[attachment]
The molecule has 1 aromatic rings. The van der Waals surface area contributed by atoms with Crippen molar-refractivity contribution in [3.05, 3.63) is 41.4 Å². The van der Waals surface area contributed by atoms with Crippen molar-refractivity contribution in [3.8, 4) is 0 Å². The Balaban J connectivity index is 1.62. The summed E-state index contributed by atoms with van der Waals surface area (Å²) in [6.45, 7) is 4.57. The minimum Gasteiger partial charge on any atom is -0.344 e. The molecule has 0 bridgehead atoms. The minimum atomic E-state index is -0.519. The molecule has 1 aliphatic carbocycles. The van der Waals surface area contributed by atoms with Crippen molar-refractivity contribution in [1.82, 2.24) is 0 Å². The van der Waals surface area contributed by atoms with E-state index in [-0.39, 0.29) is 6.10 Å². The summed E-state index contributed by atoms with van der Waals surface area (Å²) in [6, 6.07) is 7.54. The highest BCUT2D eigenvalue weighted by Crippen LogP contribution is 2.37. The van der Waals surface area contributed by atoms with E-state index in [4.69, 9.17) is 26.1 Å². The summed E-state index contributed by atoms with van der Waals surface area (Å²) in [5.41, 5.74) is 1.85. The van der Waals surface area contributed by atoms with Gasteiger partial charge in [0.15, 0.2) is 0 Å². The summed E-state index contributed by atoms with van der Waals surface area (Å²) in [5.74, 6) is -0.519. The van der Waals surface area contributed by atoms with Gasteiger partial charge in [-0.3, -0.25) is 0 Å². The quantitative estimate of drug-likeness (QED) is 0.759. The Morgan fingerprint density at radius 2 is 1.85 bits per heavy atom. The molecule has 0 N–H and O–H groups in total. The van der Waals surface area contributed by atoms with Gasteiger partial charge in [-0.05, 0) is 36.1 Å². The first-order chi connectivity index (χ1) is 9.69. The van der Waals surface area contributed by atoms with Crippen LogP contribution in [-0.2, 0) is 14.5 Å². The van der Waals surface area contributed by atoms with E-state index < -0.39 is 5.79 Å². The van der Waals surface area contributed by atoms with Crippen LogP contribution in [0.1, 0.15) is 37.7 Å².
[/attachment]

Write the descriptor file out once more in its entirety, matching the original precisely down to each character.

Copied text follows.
The molecule has 1 aromatic rings. The van der Waals surface area contributed by atoms with Crippen molar-refractivity contribution in [3.05, 3.63) is 41.4 Å². The van der Waals surface area contributed by atoms with Crippen molar-refractivity contribution in [3.8, 4) is 0 Å². The Balaban J connectivity index is 1.62. The summed E-state index contributed by atoms with van der Waals surface area (Å²) in [6.45, 7) is 4.57. The minimum Gasteiger partial charge on any atom is -0.344 e. The molecule has 0 bridgehead atoms. The minimum atomic E-state index is -0.519. The molecule has 1 aliphatic carbocycles. The van der Waals surface area contributed by atoms with Crippen molar-refractivity contribution in [1.82, 2.24) is 0 Å². The van der Waals surface area contributed by atoms with E-state index in [-0.39, 0.29) is 6.10 Å². The summed E-state index contributed by atoms with van der Waals surface area (Å²) in [6, 6.07) is 7.54. The highest BCUT2D eigenvalue weighted by Crippen LogP contribution is 2.37. The van der Waals surface area contributed by atoms with E-state index in [4.69, 9.17) is 26.1 Å². The summed E-state index contributed by atoms with van der Waals surface area (Å²) in [5.41, 5.74) is 1.85. The van der Waals surface area contributed by atoms with Gasteiger partial charge in [0.15, 0.2) is 0 Å². The summed E-state index contributed by atoms with van der Waals surface area (Å²) in [5.74, 6) is -0.519. The van der Waals surface area contributed by atoms with Gasteiger partial charge in [-0.3, -0.25) is 0 Å². The quantitative estimate of drug-likeness (QED) is 0.759. The Morgan fingerprint density at radius 2 is 1.85 bits per heavy atom. The molecule has 0 N–H and O–H groups in total. The van der Waals surface area contributed by atoms with Gasteiger partial charge in [-0.05, 0) is 36.1 Å². The first-order chi connectivity index (χ1) is 9.69. The van der Waals surface area contributed by atoms with Crippen LogP contribution in [-0.2, 0) is 14.5 Å². The van der Waals surface area contributed by atoms with E-state index < -0.39 is 5.79 Å². The van der Waals surface area contributed by atoms with Crippen LogP contribution in [0.1, 0.15) is 37.7 Å².